Ruth Barker & Hannah Leighton-Boyce Preview and Premiere of If this is the last thing I say by Ruth Barker8 March 2018 / 6:00pm-8:00pm
Previewing on Thursday 8 March (6-8pm); International Women’s Day, and as part of Manchester’s Wonder Women Festival, the exhibition will include newly commissioned work by Ruth Barker and Hannah Leighton-Boyce, including the premiere of the performance If this is the last thing that I say by Ruth Barker at 6:15pm.
Paired by Castlefield Gallery, both women’s practice sees them undertake in-depth research projects with the artists often embedding themselves in communities to explore people and place. New work for this exhibition has been made during 2017 when Castlefield Gallery supported Ruth Barker (Glasgow) and Hannah Leighton-Boyce (Manchester) to undertake research residencies: Leighton-Boyce in Scotland with Glasgow Women’s Library, and Barker in Salford with the University of Salford and University of Salford Art Collection. Over the course of the year Barker and Leighton-Boyce have exchanged many ideas, thoughts and stories, in particular through conversation and letters. New works will premiere at Castlefield Gallery, Manchester, before touring in 2019 to Glasgow Women’s Library, and acquisition into the University of Salford Art Collection.
Barker primarily works in performance and performative-writing, and has an on-going engagement with the ‘voice’. As a mother of two young children, she is clear that her recent experience of traumatic birth precedes but does not define her new body of work If this is the last thing that I say.
The central figure in If this is the last thing that I say is an ambiguous ‘pulley- woman’, a (ready-made) clothes pulley standing in for Barker’s absence. Alongside other works, this becomes a way for Barker to talk about her own mortality and an anxiety around motherhood, illness, physical vulnerability. Brutal world politics, and the economic conditions of contemporary Britain are, Barker feels, rapidly coalescing to render her publicly mute.
If this is the last thing that I say will come together through an assemblage of spoken word and sound, and will include wall based fabric works, and sculptural objects. A black fabric performance costume hung up to dry alongside an incomplete papier mâché female torso – suggesting nothing more than an ineffectual Winged Victory, while a ‘rug’ depicting a child’s drawing of the face of the Mesopotamian goddess Ishtar.
Children from Salford’s Clarendon Road Primary School will be recorded performing a sonic meditation inspired by the founder of “Deep Listening”, the late Pauline Oliveros, in the University of Salford’s Anechoic Chamber (a room designed to absorb all sound, rendering the room completely silent). The audio recording will be accompanied by the sound of Barker’s own breath works, infant babble, and performed monologue.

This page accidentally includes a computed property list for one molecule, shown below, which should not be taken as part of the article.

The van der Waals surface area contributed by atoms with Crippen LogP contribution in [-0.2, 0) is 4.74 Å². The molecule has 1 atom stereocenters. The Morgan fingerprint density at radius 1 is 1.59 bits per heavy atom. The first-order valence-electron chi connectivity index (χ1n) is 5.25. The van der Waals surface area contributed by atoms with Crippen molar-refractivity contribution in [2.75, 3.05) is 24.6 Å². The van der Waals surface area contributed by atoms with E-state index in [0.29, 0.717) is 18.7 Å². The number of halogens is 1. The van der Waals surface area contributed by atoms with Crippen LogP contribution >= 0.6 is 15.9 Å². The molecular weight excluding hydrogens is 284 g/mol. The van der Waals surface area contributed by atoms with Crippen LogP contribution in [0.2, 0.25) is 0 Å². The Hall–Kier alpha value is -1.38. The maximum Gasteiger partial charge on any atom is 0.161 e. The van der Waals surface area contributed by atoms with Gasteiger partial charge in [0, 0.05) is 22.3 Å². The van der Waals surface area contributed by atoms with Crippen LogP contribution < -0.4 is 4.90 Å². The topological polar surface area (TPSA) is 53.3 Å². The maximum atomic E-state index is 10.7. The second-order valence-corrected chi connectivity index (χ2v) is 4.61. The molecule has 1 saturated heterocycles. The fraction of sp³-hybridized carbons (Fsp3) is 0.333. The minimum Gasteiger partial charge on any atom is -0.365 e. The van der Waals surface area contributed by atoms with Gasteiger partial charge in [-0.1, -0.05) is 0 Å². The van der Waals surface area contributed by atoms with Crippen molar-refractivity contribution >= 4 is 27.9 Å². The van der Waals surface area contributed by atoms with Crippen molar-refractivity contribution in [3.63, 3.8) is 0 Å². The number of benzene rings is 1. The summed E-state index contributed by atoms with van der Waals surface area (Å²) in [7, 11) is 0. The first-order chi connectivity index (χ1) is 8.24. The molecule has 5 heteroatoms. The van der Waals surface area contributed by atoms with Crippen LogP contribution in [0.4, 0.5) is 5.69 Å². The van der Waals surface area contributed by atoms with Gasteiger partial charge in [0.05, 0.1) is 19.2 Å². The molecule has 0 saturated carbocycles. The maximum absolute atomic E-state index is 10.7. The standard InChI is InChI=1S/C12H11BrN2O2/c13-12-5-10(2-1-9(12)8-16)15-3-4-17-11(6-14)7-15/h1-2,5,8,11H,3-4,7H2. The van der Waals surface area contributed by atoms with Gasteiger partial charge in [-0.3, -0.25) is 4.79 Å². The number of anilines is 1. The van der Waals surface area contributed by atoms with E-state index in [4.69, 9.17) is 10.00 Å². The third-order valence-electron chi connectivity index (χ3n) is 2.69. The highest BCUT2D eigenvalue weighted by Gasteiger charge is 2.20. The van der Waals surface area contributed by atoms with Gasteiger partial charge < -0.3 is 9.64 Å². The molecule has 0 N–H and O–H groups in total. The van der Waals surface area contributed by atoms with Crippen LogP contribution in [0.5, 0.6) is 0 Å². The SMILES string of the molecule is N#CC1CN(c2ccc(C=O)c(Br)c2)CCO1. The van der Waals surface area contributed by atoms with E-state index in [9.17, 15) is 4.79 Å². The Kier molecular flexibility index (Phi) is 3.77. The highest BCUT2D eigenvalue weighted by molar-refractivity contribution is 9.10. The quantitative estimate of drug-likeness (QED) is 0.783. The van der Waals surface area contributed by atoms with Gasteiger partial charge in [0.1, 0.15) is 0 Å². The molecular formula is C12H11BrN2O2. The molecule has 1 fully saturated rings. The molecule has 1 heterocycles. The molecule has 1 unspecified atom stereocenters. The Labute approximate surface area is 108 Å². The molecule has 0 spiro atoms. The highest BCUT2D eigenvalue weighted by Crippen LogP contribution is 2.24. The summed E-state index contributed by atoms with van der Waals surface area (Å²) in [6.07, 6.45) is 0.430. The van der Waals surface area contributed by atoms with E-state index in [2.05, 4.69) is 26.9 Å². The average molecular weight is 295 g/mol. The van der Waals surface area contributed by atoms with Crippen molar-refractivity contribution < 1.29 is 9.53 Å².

The rug work will be made using specialist production techniques at the University of Salford’s fibre workshop with artist assistant Alena Donely.
Leighton-Boyce explores historical narratives through site-specific actions, sculpture, drawing, sound and installation.
Leighton-Boyce describes her recent residency with Glasgow Women’s Library as having a profound effect on herself and her work. She states – “What I realised, or was reminded of on my last trip to Glasgow, was how recent personal experiences connect to the works I am developing; how trauma, loss, healing, reflection have informed decisions and conflated with the themes around the works. The library has been a place where I could feel vulnerable but also supported, where I could let thoughts settle amongst the books I was reading and items in the archive, and to reflect on these through different conversations”
During her residency the welcoming embrace of the library especially struck Leighton-Boyce, and new works for the exhibition take inspiration from a large circular table centrally placed in Glasgow Women’s Library, one used for meetings, tea, lunch breaks and conversation.
For Leighton-Boyce the table was reminiscent of the round table in the house of Emmeline Pankhurst, the leader of the British suffragette movement (now the Pankhurst Centre), which was the birthplace of the Women’s Social and Political Union; and ‘The Table of Sentiments’, a domestic parlour table used by American suffragist Elizabeth Cady Stanton to draft ‘The Declaration of Women’s Rights’ at Seneca Falls in 1848.
Her new works will echo her experiences, specifically through her decision to work with salt, drawing on its inherent properties of healing, energy, and the charge of ‘coming together’ she experienced at Glasgow Women’s Library.
In developing her work, Leighton-Boyce entwines ideas and materials, echoing the physical imprints and human presence, the traces of labour and emotion. Her research led her to explore salt as a metaphor for both the physical extraction process of researching and the laboured mind, singular and collective; of form and fluidity, of resistance and preservation.
As with Barker’s work, historical narratives have informed and will be present in the new works. In reflecting on the multiple bodies that form the body of the archive and the importance of looking back, Leighton-Boyce references the story of Lot’s (unnamed) Wife who was turned to a pillar of salt because she defied the angels and turned to look back on the burning cities of Sodom and Gomorrah (Genesis 19:26). The powerful new body of salt-inspired and made works will signal the presence of the body; the blood, sweat and tears of the mind, body and soul.